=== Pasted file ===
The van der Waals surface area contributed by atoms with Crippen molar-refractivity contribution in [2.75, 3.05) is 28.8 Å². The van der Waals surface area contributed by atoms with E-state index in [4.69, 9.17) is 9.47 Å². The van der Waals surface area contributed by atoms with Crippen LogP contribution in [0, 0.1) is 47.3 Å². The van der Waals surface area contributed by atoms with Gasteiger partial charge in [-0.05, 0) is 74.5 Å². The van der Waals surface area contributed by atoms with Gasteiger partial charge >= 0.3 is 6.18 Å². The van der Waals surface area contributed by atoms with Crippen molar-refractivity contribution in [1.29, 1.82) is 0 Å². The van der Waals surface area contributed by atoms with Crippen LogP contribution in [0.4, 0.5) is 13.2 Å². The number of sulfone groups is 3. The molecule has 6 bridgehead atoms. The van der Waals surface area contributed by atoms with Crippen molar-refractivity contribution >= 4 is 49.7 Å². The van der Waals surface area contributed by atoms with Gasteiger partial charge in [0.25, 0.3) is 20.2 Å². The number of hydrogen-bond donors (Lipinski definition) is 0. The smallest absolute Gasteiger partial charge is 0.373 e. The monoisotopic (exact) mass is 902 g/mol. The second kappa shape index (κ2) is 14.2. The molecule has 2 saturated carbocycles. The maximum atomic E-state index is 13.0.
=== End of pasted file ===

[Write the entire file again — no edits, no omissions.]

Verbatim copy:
The van der Waals surface area contributed by atoms with Crippen molar-refractivity contribution in [2.75, 3.05) is 28.8 Å². The van der Waals surface area contributed by atoms with E-state index in [4.69, 9.17) is 9.47 Å². The van der Waals surface area contributed by atoms with Crippen LogP contribution in [0, 0.1) is 47.3 Å². The van der Waals surface area contributed by atoms with Gasteiger partial charge in [-0.05, 0) is 74.5 Å². The van der Waals surface area contributed by atoms with Gasteiger partial charge >= 0.3 is 6.18 Å². The van der Waals surface area contributed by atoms with Crippen molar-refractivity contribution in [1.29, 1.82) is 0 Å². The van der Waals surface area contributed by atoms with Crippen LogP contribution in [0.4, 0.5) is 13.2 Å². The number of sulfone groups is 3. The molecule has 6 bridgehead atoms. The van der Waals surface area contributed by atoms with Crippen molar-refractivity contribution >= 4 is 49.7 Å². The van der Waals surface area contributed by atoms with Gasteiger partial charge in [0.25, 0.3) is 20.2 Å². The number of hydrogen-bond donors (Lipinski definition) is 0. The smallest absolute Gasteiger partial charge is 0.373 e. The monoisotopic (exact) mass is 902 g/mol. The second kappa shape index (κ2) is 14.2. The molecule has 2 saturated carbocycles. The maximum atomic E-state index is 13.0.